V: First of all we would have to differentiate the fashion design and the fashion market, same as the art and the art market.

I don’t think there is any problem to collaborate between art disciplines, because art and fashion have always influenced each other.

The problem is when we talk about collaborating with markets. If the artist collaborates with the fashion market or the advertising market, his/her opinion could be affected by the limits that the market will set, so there is a huge risk that the opinion or the ethics of the artist are being omitted or modified.

Widewalls: Many celebrities have already been targeted by you in the past? Is there a specific method when it comes deciding who the subjects of your artworks will be?

V: When I’m choosing the images that I will work with I let myself flow with the sensations I have or the ones that those images make me feel.

I neither have a favorite photographer nor a model, mostly I use photography with a high level of retouching. It doesn’t matter from who they are or what they sell, I don’t only work on advertisings, I work on fashion photographs as well.

  • Vermibus Interview
  • Vermibus Interview

Unveiling Beauty Project

Widewalls: The “Unveiling Beauty” project follows the route of major Fashion Week events from New York to Paris. Would you say that it is one of you ambitious projects to date, as it will cover several locations in a relatively short period of time?

V: Without any doubt Unveiling Beauty is the biggest and most ambitious project I’ve been working on until today and needed more resourcing and planning than ever before.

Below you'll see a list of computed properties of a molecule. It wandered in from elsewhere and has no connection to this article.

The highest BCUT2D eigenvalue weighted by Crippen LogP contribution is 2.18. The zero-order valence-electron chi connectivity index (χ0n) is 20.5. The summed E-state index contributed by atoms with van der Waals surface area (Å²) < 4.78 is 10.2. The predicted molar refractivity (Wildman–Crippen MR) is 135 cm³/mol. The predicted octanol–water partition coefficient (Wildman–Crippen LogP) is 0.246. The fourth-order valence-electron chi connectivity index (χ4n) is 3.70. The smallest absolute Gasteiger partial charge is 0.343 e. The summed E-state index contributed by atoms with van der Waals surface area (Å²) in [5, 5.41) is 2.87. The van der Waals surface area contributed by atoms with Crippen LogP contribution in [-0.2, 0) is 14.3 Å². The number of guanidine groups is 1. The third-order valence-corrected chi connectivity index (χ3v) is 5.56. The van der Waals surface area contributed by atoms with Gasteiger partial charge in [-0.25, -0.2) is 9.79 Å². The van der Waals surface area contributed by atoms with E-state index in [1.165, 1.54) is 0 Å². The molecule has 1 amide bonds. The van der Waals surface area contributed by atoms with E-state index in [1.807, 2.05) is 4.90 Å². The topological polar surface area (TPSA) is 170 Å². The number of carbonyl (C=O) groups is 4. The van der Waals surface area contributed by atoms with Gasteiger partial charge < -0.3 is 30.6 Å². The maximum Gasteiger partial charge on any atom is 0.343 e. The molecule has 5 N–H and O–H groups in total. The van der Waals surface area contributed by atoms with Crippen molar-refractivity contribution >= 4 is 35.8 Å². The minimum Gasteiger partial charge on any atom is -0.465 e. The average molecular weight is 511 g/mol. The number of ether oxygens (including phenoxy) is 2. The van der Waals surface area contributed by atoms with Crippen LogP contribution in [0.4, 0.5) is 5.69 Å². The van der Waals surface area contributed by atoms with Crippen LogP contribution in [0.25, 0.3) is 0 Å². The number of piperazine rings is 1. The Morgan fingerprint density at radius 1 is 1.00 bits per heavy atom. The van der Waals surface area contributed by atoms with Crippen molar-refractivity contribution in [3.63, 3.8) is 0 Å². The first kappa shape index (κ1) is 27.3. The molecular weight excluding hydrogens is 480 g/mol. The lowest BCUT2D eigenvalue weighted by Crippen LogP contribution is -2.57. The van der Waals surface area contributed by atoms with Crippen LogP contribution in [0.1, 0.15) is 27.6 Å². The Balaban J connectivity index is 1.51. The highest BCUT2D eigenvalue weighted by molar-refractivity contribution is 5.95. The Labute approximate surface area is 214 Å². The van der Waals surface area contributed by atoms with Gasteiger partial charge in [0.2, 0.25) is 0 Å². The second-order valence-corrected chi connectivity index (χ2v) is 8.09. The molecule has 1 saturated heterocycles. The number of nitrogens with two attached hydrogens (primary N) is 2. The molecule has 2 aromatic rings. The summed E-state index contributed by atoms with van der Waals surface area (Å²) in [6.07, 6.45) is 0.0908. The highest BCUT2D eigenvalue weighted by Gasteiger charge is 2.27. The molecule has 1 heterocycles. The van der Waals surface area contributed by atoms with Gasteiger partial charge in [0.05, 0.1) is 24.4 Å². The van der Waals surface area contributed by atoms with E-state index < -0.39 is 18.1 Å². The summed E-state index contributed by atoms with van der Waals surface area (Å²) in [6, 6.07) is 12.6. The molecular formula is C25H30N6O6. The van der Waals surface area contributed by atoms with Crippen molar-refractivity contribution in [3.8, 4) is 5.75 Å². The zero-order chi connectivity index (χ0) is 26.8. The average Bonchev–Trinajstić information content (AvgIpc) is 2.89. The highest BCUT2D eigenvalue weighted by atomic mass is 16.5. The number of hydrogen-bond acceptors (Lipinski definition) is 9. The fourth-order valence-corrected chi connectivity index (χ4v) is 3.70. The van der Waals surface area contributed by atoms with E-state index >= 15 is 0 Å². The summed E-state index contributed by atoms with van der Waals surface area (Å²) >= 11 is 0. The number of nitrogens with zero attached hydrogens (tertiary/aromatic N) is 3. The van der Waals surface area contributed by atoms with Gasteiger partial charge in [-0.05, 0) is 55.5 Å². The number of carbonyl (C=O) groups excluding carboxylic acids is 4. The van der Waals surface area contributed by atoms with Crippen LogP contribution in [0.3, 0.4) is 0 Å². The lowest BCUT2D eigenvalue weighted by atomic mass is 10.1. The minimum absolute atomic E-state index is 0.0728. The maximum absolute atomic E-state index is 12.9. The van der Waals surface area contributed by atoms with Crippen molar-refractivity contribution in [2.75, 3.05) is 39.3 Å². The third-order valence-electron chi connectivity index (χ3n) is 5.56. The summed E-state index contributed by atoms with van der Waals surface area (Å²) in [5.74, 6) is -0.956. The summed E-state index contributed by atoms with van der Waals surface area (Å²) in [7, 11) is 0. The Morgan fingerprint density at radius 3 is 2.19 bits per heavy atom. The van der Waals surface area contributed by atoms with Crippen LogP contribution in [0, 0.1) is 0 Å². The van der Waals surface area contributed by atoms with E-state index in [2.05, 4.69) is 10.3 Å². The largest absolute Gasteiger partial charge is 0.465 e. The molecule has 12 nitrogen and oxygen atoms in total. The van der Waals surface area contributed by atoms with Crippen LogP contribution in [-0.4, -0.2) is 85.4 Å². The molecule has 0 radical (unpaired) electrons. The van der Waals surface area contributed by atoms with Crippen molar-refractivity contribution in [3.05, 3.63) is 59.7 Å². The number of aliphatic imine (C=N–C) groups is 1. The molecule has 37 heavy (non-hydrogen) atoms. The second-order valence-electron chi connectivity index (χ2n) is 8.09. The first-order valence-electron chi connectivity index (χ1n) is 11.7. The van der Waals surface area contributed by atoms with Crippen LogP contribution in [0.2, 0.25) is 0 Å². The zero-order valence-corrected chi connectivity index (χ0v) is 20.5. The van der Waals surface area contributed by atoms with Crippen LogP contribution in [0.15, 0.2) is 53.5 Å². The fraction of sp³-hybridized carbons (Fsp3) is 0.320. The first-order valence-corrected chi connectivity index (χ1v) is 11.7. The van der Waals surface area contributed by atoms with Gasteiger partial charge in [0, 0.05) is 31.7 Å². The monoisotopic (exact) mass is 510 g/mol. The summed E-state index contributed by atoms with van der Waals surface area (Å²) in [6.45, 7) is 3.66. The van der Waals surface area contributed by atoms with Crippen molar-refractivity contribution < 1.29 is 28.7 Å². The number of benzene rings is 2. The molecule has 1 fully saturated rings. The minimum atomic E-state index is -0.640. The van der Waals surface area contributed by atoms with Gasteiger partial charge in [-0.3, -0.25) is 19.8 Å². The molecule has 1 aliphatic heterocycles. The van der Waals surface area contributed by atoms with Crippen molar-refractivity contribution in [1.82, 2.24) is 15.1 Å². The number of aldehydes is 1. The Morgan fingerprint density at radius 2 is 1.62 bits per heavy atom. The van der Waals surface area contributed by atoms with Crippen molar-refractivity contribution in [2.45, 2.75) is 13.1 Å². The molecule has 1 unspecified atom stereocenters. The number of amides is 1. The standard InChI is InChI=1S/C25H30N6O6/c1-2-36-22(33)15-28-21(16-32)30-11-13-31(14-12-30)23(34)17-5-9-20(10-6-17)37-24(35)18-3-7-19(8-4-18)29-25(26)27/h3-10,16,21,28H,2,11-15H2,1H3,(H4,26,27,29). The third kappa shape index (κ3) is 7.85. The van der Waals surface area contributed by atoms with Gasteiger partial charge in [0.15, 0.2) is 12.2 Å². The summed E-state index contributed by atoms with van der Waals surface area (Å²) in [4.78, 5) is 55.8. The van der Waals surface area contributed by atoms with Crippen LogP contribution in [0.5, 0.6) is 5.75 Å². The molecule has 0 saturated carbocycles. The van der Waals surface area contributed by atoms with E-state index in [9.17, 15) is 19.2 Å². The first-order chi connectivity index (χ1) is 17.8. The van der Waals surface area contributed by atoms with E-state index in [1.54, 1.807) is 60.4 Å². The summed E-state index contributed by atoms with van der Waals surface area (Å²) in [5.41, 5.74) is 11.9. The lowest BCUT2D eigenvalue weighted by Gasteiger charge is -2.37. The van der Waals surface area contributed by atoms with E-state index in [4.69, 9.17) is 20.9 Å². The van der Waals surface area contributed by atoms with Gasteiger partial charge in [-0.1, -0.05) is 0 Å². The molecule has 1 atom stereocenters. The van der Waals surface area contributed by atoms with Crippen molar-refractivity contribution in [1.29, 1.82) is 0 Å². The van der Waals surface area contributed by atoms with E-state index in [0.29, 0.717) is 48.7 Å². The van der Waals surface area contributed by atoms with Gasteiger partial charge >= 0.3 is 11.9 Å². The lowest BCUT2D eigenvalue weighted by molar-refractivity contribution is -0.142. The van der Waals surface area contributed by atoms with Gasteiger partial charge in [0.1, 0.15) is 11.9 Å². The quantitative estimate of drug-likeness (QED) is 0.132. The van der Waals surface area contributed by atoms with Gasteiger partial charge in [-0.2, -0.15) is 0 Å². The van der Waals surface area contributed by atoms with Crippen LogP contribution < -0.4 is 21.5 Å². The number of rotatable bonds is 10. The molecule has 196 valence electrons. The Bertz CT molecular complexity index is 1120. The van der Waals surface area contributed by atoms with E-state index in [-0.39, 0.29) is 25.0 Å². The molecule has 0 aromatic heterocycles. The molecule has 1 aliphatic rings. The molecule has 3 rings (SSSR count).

As points of reference in the fashion industry, Fashion Weeks form and lay down specific standards of aesthetics and beauty, and market them via their advertising: just one more strategy in the globalization of Western consumer culture.

The beauty-cult is as firmly established on the catwalks of every Fashion Week as it is in the advertising they generate. The fashion industry uses the body as a tool in order to sell products which is to a certain extend the paroxysm of consumerism. The image of the body in advertisements limits and oppresses an individual’s true beauty, concealing it behind the false rhetoric of its own liberation.

With Unveiling Beauty, I will reflect on this use of the body, and on standards of beauty imposed from above, via a series of public interventions within the framework of the Fashion Week circuit.

Widewalls: What else can you tell our readers about your new artistic engagement? Is your main technique staying the same or can we expect some surprises?

V: The dissolution with solvent is a very interesting technique not only because of the difference between one and another, but mostly for all the things that you can discover, even if the solvent is in almost every painter studio, almost nobody use it as the principal tool.

In those 4 years using it as the only tool I have discovered a lot of things about it, and the fact of knowing that there is nothing written about it is exciting, also because every single discovery offers a huge amount of new opportunities.

There is a lot to discover, so I will keep working mostly with solvent.